Nuance is rarely captured appropriately. Our body and hormones are constantly fluctuating. Cortisol is just one hormone involved in the body’s stress response, and those other hormones impact one another. Balancing cortisol does not mean eliminating it.
For example, did you know appropriate exercise increases cortisol in the short term and then helps reduce levels after that initial spike? BUT if exercise is overdone, it can cause prolonged increases in cortisol, so if you already have increased cortisol, the wrong exercise for you will exacerbate the problem, which is why generalized recommendations for types and timing of exercise to lower cortisol are entirely inappropriate, especially when given by someone without any training related to muscles, movement, or the nervous system.
That’s just one example of the nuance that’s often missing.
The reality is cortisol levels high enough to impact daily life because of chronic stress typically cannot be solved with generic, googleable tips alone, but can definitely be made worse. This is another reason we should stop focusing on cortisol itself, instead taking a step back to expand our focus and address the root of the issue, which is chronic stress.
Did you know sexual harassment is directly linked to high blood pressure? And what if, for example, you experience that regularly? There are SO MANY systemic issues that cause chronic stress – it’s a large part of why health outcomes vary so drastically with socioeconomic status in this country…
So with all due respect, telling people that postponing a morning cup of coffee or strength training will magically balance their cortisol levels is privileged, offensive, and reductive – especially if your nervous system is naturally triggered much more often and easily with a hyper-aroused limbic system because of trauma, autism, etc. So let’s BFFR here… a protein-rich breakfast in and of itself won’t make the nervous system immune to what happens over the next 24 hours. Everyone’s life is uniquely complex and stressful.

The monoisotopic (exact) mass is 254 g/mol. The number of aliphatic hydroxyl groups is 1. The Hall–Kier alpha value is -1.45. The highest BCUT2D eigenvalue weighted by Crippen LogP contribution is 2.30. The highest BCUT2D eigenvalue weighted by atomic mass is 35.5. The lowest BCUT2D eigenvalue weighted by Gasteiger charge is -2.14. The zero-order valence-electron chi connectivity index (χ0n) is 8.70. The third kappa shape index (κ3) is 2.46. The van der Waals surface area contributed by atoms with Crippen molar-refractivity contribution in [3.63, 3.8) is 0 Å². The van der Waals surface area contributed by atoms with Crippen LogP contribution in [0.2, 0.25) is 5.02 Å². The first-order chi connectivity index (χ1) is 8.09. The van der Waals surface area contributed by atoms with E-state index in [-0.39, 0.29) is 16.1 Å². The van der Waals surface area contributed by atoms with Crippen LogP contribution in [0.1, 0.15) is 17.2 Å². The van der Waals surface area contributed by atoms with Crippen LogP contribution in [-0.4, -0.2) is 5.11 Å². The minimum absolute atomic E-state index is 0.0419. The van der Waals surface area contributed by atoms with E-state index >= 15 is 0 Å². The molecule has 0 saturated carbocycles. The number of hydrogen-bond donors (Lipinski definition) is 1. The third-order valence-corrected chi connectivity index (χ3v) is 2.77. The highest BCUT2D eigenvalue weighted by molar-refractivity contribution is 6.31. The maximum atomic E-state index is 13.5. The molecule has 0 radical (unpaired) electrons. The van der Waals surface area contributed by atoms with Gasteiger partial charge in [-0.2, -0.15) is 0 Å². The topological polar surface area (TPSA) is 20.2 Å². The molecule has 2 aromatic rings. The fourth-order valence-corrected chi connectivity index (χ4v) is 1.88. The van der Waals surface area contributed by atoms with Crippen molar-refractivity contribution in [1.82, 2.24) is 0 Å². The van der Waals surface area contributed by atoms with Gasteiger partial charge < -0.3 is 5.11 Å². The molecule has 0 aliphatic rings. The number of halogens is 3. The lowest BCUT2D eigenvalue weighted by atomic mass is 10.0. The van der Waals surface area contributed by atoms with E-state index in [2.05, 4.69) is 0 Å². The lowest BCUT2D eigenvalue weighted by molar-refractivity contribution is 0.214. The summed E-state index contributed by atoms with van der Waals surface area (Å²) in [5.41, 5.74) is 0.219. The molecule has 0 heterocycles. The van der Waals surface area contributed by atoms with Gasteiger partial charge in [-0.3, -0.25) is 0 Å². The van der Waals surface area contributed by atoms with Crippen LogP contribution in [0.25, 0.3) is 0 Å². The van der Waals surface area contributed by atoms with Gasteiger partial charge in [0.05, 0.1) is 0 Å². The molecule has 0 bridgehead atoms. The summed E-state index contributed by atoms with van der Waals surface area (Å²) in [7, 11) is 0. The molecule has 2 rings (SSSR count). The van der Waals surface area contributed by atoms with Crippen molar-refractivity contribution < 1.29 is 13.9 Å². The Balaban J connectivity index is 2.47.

It takes more than a few well-known tips; it takes real-world tools. It takes emotional release. Safe somatic release. And more than anything, it takes an understanding of your emotional and sensory triggers. We need to know how to cope; to be able to regulate ourselves throughout those moments. And that’s not always conventional or textbook; it’s self-discovery and acceptance; it’s radical, primal healing.
But that’s not popular to say. It’s easier to put some text on screen and promise a few things will fix your nervous system. But that’s not the truth. That’s preying on the fact that we all just desperately want to feel better-equipped to handle our daily lives.
And I love you, so I will always tell you the truth. Even when it's not popular.... especially when it's not popular.
I may be working on things to help with this… pda keeps things quiet.
P.S. If you truly think you have a serious hormonal imbalance, if accessible, please see an endocrinologist or other medical professional; that is the ONLY way to truly know YOUR hormone levels and get proper direction/hormone therapy.